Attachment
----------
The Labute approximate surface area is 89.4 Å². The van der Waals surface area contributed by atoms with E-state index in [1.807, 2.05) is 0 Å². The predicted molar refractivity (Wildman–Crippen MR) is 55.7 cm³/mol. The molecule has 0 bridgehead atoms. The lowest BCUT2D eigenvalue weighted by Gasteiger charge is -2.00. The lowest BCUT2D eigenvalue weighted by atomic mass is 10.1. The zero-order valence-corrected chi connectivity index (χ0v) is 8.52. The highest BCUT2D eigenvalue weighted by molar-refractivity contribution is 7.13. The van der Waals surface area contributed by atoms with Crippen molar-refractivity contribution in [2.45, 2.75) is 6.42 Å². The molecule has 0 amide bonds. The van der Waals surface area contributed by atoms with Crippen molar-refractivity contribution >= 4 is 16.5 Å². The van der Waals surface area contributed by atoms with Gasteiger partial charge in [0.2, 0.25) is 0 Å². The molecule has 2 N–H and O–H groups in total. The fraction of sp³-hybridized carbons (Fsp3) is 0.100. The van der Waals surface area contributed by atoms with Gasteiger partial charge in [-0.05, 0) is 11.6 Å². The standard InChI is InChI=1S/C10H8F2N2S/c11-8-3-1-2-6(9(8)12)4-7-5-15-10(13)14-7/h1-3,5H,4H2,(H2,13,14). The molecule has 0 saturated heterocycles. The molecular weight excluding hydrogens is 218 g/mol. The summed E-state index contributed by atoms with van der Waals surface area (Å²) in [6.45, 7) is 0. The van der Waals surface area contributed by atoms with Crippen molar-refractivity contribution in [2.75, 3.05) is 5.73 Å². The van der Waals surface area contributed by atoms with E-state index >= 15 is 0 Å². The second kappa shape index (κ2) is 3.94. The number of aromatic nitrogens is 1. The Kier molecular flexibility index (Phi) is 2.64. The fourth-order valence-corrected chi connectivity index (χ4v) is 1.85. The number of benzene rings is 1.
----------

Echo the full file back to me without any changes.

The Labute approximate surface area is 89.4 Å². The van der Waals surface area contributed by atoms with E-state index in [1.807, 2.05) is 0 Å². The predicted molar refractivity (Wildman–Crippen MR) is 55.7 cm³/mol. The molecule has 0 bridgehead atoms. The lowest BCUT2D eigenvalue weighted by Gasteiger charge is -2.00. The lowest BCUT2D eigenvalue weighted by atomic mass is 10.1. The zero-order valence-corrected chi connectivity index (χ0v) is 8.52. The highest BCUT2D eigenvalue weighted by molar-refractivity contribution is 7.13. The van der Waals surface area contributed by atoms with Crippen molar-refractivity contribution in [2.45, 2.75) is 6.42 Å². The molecule has 0 amide bonds. The van der Waals surface area contributed by atoms with Crippen molar-refractivity contribution >= 4 is 16.5 Å². The van der Waals surface area contributed by atoms with Gasteiger partial charge in [0.2, 0.25) is 0 Å². The molecule has 2 N–H and O–H groups in total. The fraction of sp³-hybridized carbons (Fsp3) is 0.100. The van der Waals surface area contributed by atoms with Gasteiger partial charge in [-0.05, 0) is 11.6 Å². The standard InChI is InChI=1S/C10H8F2N2S/c11-8-3-1-2-6(9(8)12)4-7-5-15-10(13)14-7/h1-3,5H,4H2,(H2,13,14). The molecule has 0 saturated heterocycles. The molecular weight excluding hydrogens is 218 g/mol. The summed E-state index contributed by atoms with van der Waals surface area (Å²) in [6.45, 7) is 0. The van der Waals surface area contributed by atoms with Crippen molar-refractivity contribution in [2.75, 3.05) is 5.73 Å². The van der Waals surface area contributed by atoms with E-state index >= 15 is 0 Å². The second kappa shape index (κ2) is 3.94. The number of aromatic nitrogens is 1. The Kier molecular flexibility index (Phi) is 2.64. The fourth-order valence-corrected chi connectivity index (χ4v) is 1.85. The number of benzene rings is 1.